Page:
Finally, health care, which has been largely immune to the forces of disruptive innovation, is beginning to change. Seeing the potential to improve health with simple primary-care strategies, some of the biggest incumbent players are inviting new entrants focused on empowering consumers into their highly regulated ecosystems, bringing down costs.
This shift is long overdue. Whereas new technologies, competitors, and business models have made products and services more affordable and accessible in media, finance, retail, and other sectors, U.S. health care keeps getting costlier. It is now by far the world’s most expensive system per capita, about twice that of the UK, Canada, and Australia, with chronic conditions such as diabetes and heart disease now accounting for more than 80% of total spending.
These astronomical costs are largely due to the way competition works in American health care. Employers and insurance companies — not end consumers — call the shots on what kind of care they will pay for. Large hospitals and physician practices, in turn, compete as if they’re in an arms race to attract payers, adding advanced diagnostic gear or new surgical wings to differentiate, driving up costs.
In most industries, disruption comes from startups. Yet almost all health care innovation funded since 2000 has been for sustaining the industry’s business model rather than disrupting it. Our analysis of Pitchbook Data shows that more than $200 billion has been poured into health care venture capital, mostly in biotech, pharma, and devices where advances typically make health care more sophisticated — and expensive. Less than 1% of those investments have focused on helping consumers to play a more active role in managing their own health, an area ripe for disruptive approaches.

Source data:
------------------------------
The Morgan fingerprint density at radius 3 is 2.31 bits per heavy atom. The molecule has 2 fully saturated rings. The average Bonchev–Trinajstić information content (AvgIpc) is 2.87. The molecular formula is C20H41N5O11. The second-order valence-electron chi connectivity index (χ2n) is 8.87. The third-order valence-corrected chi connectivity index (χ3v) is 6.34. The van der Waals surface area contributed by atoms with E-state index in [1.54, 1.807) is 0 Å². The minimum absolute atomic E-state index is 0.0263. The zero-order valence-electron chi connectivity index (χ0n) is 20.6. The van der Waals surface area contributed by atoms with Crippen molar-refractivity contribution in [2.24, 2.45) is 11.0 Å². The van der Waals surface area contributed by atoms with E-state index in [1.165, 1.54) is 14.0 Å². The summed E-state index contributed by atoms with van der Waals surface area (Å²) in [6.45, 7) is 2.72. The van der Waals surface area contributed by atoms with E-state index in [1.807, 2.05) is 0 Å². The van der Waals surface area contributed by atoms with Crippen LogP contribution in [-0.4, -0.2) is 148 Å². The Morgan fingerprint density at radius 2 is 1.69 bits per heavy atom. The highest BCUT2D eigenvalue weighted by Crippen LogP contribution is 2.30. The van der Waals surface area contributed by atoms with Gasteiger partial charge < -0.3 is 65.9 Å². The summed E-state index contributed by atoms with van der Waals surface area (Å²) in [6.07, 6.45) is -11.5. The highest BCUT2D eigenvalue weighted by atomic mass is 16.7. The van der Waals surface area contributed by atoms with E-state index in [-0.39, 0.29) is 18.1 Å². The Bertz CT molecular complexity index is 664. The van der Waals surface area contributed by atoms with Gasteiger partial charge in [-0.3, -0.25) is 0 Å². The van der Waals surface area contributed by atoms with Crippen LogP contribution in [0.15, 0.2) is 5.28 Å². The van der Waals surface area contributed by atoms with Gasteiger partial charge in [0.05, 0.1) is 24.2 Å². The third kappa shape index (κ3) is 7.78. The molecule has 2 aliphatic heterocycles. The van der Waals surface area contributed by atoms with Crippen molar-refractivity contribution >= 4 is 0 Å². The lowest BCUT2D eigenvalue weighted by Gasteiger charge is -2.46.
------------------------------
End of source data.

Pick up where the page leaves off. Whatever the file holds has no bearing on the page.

The Whole-Person Approach
One big incumbent that has become more receptive to disruptive innovation is the insurance giant Humana. It has partnered with Boston-based startup Iora Health. Created by physician-entrepreneur Rushika Fernandopulle, Iora has advanced a disruptive primary-care model that uses relatively inexpensive, nonphysician health coaches to identify patients’ unhealthy habits and life styles and guide them toward better choices, before health problems arise or become serious. Since its founding in 2010, Iora has attracted more than $123 million in funding and now operates 37 practices serving 40,000 patients in 11 states. Iora trains health coaches to become the consumer’s advocate, acting as the quarterback of an extended care team that includes a physician. When visiting an Iora clinic, the patient meets with the coach to establish a health agenda before seeing the doctor. After the patient sees the physician, the health coach and patient debrief to ensure the patient can confidently pursue the agreed-upon health goals — for example, by adopting new health habits. The coach then serves as the patient’s connection with the Iora team, and creates accountability.